Harold Edgerton: Seeing the Unseen
“I believe Edgerton helped define a novel and important relationship between science and art in our times. His inventions changed the world of photography. Edgerton’s photographs have unveiled aspects of the unseen world, providing insights, answering questions, and always arousing our visual appetites.”
You know you’ve seen that cover photo, “Milk Drop Coronet, 1957” but did you know that Time magazine selected it as one of the 100 most influential images of all time?
Those milk-drop photos had been famous long before Time picked one, and had been famous long before that first color version of 1957, the Museum of Modern Art having included a b/w one in it’s first photography exhibition back in 1937. Edgerton photographed the splash hundreds of times and over several decades—and, no, if you’ve seen one you’ve not seen all.
The human eye is not designed for speed. MIT professor Harold Edgerton (1903–90) wasn’t the first—those milk drop attempts go back to the 1890s—to realize that ultra high-speed photography with stroboscopic flashes was a good tool for slicing a fast-moving sequence into a series of discrete frames but it was the tools and techniques “Papa Flash” and his team at Strobe Alley invented that raised the bar from the 250 frames per second when he started to 6000.
If you know the literature on this subject you will know an earlier book—with the same main title, Seeing the Unseen, but subtitled Dr. Harold E. Edgerton and the Wonders of Strobe Alley. Published by MIT in 1994 it has been long out of print. Among the stacks of Edgerton books it was one of the better ones which is probably why this newest book can say without fear of contradiction that it’s been “30+ years since the last serious book.” The 1994 book, strictly speaking the official catalog for an exhibition of the same name, also had two features that set it above the fray: it was designed to look like one of Doc’s own notebooks, and it included a gallery of 150 photos on CD. And the CD aspect is relevant here: the printing process takes away from the originals. One of the essays in the new book seeks to explain why Edgerton’s photos were so much more impactful, saying that the aforementioned splash photos by Worthington unveiled at London’s Royal Institution in 1894 and then published in magazines and books were “astonishingly beautiful, but in translating them into print their photographic qualities were much diminished.” Even the MIT book, printed a hundred years later, did not have the technology and the tools, including paper and ink, German art printer Steidl can bring to bear on this newest book. Note that Edgerton’s own 1939 book Flash! – Seeing the Unseen by Ultra High-Speed Photography can still be easily found.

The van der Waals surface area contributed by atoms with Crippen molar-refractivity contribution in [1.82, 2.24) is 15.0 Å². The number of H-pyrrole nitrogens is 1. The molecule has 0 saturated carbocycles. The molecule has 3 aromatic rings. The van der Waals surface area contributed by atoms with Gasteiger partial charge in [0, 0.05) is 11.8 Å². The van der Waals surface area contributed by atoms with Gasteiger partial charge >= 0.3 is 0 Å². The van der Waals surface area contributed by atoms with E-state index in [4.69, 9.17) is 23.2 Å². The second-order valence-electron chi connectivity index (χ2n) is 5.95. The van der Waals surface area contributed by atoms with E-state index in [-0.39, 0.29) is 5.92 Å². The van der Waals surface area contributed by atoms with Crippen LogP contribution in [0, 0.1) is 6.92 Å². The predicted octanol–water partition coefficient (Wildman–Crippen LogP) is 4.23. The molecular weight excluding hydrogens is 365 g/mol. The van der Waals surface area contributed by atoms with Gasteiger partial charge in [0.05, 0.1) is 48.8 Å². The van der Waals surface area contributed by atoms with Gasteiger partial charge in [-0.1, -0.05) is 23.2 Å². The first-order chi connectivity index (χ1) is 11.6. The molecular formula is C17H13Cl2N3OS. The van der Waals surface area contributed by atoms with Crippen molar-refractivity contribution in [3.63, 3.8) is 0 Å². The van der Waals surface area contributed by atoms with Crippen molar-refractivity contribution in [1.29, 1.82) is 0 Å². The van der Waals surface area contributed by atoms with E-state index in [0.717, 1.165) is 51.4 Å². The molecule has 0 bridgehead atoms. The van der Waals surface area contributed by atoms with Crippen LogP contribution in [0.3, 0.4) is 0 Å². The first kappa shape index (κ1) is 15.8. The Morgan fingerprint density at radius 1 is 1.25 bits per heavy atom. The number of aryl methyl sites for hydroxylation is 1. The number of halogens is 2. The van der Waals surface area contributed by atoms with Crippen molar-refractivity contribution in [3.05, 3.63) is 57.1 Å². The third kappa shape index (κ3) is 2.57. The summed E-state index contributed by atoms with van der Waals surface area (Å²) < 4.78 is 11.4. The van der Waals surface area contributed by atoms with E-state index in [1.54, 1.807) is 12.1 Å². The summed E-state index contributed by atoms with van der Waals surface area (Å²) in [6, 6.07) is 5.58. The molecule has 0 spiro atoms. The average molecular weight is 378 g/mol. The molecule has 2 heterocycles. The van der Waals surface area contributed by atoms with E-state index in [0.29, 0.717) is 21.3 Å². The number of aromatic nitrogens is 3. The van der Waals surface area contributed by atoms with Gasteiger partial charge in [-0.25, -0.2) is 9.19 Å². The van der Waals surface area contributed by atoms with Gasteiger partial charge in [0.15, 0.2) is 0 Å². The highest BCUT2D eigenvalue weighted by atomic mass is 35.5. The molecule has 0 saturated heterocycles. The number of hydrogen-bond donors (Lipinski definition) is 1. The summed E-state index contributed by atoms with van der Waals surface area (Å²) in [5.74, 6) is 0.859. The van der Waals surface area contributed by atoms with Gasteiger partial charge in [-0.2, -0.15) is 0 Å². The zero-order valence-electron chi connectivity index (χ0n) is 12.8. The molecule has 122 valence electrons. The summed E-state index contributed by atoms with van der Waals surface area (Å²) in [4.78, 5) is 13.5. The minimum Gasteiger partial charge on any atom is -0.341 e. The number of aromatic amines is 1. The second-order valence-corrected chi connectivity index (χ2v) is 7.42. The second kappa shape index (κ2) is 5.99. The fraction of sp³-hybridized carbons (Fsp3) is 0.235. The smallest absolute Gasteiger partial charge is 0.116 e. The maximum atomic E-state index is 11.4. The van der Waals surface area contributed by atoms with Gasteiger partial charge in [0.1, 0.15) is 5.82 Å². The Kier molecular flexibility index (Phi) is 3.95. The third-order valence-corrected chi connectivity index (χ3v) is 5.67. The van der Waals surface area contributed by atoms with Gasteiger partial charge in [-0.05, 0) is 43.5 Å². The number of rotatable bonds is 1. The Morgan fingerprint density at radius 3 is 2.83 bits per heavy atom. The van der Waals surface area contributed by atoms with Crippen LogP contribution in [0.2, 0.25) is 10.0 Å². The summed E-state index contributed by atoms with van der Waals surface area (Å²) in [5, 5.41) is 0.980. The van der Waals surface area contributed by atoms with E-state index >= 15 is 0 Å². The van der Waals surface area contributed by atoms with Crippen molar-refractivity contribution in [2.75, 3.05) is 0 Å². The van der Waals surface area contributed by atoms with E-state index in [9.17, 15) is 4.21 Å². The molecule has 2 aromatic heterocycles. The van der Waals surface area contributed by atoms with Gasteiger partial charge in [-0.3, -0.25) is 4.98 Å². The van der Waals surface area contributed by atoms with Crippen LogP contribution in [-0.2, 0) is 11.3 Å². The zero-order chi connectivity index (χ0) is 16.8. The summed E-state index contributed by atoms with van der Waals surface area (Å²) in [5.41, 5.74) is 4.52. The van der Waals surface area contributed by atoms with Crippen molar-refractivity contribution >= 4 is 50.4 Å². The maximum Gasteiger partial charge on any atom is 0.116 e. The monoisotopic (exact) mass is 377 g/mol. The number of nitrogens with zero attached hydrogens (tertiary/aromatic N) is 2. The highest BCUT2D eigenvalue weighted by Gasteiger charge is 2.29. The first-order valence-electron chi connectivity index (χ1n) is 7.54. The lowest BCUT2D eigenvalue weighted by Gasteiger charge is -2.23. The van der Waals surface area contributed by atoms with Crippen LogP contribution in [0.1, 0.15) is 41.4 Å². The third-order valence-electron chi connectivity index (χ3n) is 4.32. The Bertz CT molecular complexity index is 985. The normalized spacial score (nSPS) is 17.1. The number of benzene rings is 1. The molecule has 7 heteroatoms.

Another feature that make the 2019 book a worthy addition to the literature is that it includes facsimiles of pages from Edgerton’s notebooks. All but one is handwritten and it may take some effort to get the hang of deciphering Doc’s script. They are not in chronological order which is probably neither nor there because in isolation they cannot tell a cohesive story anyway. Thank goodness they are annotated, at the back of the book, so you’ll appreciate at least some of the engineering and photography-specific detail. The bulk of all this primary material has of course been digitized and is accessible online. Two of the curators of that material (Gary Van Zante, Deborah Douglas) have contributed historical essays to the book, the other two are personal memories by former students who became colleagues (J. Kim Vandiver, Gus Kayafas). Between the four of them, all aspects of Edgerton’s biography, education, professional work, and private convictions are explored.
The book has a very useful Introduction (our opening quote is excerpted from it)—which would be more useful if it said who the writer is. The book jacket merely calls him “President of Commerce Graphics and a fine arts photography collector.” You’d have to be quite the photo aficionado to realize that his firm and KG Fine Arts through a partnership with the Howard Greenberg Gallery represented the estates of two important American photographers, Berenice Abbott and Arnold Newman. Then consider that Kurtz had a previous life in industry and you can see how the fullness of his experience makes him a competent commentator on Edgerton. Also, he is an arch MITer (class of 1954) and the man behind its Kurtz Gallery for Photography.
Doc Edgerton remained active long after his mandatory retirement in 1968, pretty much right until his death in 1990. He certainly remained curious, the one quality he always considered his greatest asset. It is safe to say that his photos will always be in circulation and recognized, if only for their novelty. But, as important, the man, the scientist, the teacher mustn’t be forgotten.
Copyright 2019, Sabu Advani (speedreaders.info)